Four rookie doctors will be cutting their teeth in Wairarapa as part of Otago University's rural immersion programme.
The programme puts fifth year medical students in rural areas for the year where they work in medical practices and hospitals under the guidance of GPs and hospital staff.
Twenty students were chosen for the programme this year.
John Fernando from Otago University's Christchurch School of Medicine, Tina Chiang from Dunedin School of Medicine, Jessica Hunter from Otago University's Wellington School of Medicine and Riley Riddell also from Wellington School of Medicine are the four students chosen for Wairarapa. The other 16 students will be in Dannevirke, Blenheim, Greymouth, Balclutha and Queenstown.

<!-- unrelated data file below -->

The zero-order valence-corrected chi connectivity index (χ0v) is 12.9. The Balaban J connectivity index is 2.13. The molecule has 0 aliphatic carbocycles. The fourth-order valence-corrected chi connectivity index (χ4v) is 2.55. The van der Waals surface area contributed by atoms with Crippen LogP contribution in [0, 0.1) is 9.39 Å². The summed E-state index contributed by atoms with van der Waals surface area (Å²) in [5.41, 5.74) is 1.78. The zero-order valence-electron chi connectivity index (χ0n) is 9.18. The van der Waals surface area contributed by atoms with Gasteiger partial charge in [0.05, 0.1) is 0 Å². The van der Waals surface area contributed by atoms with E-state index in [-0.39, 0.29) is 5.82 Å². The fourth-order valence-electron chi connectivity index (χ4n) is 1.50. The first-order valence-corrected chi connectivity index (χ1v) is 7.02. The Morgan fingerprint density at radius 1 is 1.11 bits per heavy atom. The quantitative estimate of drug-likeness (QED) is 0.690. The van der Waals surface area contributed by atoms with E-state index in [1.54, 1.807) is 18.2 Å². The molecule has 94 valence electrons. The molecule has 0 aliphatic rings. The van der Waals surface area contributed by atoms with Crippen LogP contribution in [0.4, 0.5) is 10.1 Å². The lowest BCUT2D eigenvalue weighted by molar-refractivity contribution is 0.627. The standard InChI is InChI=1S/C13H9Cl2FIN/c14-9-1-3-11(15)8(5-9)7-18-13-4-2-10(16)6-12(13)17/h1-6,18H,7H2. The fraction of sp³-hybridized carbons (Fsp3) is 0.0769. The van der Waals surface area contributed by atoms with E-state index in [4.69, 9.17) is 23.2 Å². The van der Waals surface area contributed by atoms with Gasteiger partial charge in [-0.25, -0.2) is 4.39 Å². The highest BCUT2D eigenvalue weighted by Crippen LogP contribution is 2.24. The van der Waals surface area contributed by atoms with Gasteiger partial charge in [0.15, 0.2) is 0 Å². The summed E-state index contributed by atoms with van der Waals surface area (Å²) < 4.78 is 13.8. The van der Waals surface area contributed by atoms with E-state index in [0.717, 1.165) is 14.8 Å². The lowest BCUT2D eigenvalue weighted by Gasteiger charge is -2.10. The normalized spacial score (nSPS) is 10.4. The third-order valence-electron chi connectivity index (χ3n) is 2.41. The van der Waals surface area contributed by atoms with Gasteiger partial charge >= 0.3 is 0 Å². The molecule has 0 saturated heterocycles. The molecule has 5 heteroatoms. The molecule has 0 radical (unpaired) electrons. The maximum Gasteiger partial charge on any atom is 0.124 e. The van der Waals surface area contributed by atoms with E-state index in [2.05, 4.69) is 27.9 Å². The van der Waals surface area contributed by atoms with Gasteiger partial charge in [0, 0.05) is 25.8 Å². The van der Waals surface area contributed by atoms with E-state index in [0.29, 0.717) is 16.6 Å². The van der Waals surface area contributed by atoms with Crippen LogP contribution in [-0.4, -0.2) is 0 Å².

Mr Riddell said all four had chosen Masterton. "It had a great reputation from the old students.
"The programme is good if you're interested in general practice and it's all about hands-on learning," he said.
Ms Chiang said it would be a nice change from Dunedin.
She also said she would be immersing herself in the community and planned to join a tramping club and a singing club while here. "We're all about the small-town friendliness," Ms Chiang said.
Mr Fernando said he had chosen Masterton because of his interest in rural health and had heard the programme was good.
"It's got a good reputation for learning, good teaching and the patient to clinician to student ratio is better than in the bigger centres."
Mr Fernando was also keen to get involved in the local community and said he would be joining a football team.
Two of the students will start at Carterton and Masterton medical centres while the other two will begin in Wairarapa Hospital. They will swap places in three weeks.